The remainder of this paper will be concerned with how the absolute theory of reaction rates fits philosophical conceptions of the unity of science. From the viewpoint of reduction and unity of science, the theory has a number of unique features:
Thus, in the final analysis, the achievement of the theory was primarily conceptual: it provided valuable insights into the mechanisms that drive chemical reactions at a molecular level. Hence, the absolute theory of reaction rates is a very strong example for the unity of science it is precisely one of those examples where it is hard to imagine chemistry without physics, but at the same time it is a ‘chemical’ theory in that it focuses on molecules, molecular structures, and transformations.
Eyring’s theory is noteworthy for the amount of precision it allows in the specification of the transition state at a molecular level. As we have seen, a background postulate which has no counterpart in the Arrhenius equation is that the reaction may be viewed as a translational motion along the reaction coordinate. Whereas the transition state was foreshadowed in the work of Arrhenius in the postulate of the ‘active’ form of cane sugar, the absolute theory of reaction rates is capable of explicating exactly what the transition state . In brief, its structural features are:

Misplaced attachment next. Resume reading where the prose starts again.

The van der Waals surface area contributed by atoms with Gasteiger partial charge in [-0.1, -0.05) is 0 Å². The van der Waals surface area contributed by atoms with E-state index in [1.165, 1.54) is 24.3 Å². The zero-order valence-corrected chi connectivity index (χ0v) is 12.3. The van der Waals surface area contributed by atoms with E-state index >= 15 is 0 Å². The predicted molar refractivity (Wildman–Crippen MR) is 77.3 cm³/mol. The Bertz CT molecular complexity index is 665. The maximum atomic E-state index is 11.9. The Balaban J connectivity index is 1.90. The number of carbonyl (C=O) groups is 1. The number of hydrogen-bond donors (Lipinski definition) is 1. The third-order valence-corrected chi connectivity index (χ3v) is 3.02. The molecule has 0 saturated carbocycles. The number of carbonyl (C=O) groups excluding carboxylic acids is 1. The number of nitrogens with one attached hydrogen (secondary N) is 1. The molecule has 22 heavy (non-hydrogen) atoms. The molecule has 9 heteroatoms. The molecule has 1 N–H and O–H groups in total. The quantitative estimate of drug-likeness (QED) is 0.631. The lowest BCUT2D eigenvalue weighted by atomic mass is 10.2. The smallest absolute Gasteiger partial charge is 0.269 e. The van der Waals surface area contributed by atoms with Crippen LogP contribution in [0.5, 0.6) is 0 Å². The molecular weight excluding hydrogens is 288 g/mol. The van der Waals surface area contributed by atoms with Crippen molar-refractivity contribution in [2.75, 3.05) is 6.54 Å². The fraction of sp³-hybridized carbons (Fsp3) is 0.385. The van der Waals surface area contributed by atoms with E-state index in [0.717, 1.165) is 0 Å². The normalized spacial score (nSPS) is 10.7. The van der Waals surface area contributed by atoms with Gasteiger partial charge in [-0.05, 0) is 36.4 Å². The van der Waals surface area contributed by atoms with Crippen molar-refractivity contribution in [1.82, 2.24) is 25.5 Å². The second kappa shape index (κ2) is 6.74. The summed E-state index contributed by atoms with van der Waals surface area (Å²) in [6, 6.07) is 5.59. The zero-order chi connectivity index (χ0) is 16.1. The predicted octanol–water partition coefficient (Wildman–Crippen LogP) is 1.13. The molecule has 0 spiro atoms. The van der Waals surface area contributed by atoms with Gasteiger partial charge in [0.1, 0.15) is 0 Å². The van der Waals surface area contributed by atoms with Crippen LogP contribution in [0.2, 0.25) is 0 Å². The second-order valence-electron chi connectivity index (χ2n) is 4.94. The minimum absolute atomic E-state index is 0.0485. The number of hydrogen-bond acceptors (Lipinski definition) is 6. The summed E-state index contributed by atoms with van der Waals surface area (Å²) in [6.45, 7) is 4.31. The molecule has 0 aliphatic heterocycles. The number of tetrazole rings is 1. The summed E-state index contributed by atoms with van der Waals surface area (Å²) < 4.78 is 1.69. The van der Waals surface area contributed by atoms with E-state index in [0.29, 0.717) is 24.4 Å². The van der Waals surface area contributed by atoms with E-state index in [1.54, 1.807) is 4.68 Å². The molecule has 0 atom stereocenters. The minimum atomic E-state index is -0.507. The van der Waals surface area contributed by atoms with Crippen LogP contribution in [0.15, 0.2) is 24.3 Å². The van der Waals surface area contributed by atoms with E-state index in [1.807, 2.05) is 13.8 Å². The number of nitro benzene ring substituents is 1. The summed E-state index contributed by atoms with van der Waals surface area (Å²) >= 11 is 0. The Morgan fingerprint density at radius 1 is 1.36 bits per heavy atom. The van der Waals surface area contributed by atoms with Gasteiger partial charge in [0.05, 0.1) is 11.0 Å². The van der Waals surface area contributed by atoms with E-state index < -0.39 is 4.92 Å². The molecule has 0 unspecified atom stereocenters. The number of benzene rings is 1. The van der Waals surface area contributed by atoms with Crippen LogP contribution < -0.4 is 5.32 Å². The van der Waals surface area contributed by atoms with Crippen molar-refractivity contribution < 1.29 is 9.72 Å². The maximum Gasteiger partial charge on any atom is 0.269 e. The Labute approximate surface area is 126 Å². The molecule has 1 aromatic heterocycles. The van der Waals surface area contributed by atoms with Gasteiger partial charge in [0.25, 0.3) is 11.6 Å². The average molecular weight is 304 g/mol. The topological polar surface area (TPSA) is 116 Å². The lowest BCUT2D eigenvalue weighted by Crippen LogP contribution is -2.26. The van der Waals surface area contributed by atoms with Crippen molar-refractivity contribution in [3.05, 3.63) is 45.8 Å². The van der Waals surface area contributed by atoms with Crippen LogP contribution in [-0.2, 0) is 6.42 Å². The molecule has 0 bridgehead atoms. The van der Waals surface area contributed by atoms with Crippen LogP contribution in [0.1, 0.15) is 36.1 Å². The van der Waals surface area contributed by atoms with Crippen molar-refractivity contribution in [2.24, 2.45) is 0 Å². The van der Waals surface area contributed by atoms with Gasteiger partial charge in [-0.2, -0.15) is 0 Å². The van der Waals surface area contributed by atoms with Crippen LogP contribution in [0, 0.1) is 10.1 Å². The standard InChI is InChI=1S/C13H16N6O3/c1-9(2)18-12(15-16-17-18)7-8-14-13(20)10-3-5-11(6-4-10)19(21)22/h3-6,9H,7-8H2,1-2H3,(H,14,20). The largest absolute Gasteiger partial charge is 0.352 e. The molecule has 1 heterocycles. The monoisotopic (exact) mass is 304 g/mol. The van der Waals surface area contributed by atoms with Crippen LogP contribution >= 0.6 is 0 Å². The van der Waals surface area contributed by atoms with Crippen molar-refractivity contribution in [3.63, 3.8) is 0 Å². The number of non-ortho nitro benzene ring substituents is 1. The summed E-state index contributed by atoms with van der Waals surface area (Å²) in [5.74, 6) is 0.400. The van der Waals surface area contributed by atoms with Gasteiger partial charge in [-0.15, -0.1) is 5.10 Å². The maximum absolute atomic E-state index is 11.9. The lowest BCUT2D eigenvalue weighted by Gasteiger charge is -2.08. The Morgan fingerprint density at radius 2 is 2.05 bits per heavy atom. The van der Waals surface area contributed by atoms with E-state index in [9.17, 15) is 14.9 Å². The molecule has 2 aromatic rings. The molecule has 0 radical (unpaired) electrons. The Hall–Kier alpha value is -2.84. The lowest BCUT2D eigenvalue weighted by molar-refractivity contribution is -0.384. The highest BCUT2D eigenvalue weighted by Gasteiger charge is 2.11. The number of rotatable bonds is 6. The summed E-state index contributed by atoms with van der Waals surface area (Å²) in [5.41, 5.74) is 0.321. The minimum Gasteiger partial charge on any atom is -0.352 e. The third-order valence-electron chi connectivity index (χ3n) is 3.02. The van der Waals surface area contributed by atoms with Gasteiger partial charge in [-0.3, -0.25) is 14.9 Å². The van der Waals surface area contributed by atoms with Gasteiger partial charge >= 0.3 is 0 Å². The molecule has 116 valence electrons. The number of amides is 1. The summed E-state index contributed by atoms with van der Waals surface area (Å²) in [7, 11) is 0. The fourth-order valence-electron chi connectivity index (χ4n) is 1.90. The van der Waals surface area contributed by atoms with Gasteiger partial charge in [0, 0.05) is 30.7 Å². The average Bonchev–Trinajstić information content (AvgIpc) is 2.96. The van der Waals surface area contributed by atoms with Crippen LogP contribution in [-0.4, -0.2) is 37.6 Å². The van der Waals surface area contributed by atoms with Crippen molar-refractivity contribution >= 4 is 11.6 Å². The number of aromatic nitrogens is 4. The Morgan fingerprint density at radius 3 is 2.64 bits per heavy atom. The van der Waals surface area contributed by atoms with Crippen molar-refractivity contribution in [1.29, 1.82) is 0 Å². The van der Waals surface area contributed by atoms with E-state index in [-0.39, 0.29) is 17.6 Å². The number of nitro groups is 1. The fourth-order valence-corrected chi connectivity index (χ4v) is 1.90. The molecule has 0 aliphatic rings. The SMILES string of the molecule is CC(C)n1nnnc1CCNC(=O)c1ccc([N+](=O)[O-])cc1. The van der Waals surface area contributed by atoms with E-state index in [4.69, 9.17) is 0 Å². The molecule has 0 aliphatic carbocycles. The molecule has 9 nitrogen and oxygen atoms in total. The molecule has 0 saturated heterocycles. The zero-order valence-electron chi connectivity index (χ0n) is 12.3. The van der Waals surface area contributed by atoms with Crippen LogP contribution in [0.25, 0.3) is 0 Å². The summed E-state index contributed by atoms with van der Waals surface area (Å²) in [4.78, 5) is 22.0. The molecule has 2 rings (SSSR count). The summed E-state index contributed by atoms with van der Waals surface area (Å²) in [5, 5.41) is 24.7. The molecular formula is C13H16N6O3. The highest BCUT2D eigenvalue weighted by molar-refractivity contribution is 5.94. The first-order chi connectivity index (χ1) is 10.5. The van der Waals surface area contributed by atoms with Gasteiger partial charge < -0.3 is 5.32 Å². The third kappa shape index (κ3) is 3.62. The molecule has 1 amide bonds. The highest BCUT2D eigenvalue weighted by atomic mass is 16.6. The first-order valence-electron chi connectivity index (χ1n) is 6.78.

where is the degeneracy of the state corresponding to energy . The complete partition function for any system is complex to calculate, since it involves all electronic, translational, vibrational and rotational motions of the system with their degeneracies and corresponding energy levels. The rate formula of the absolute theory of reaction rates is given in terms of the partition functions of the reactants and the transition state by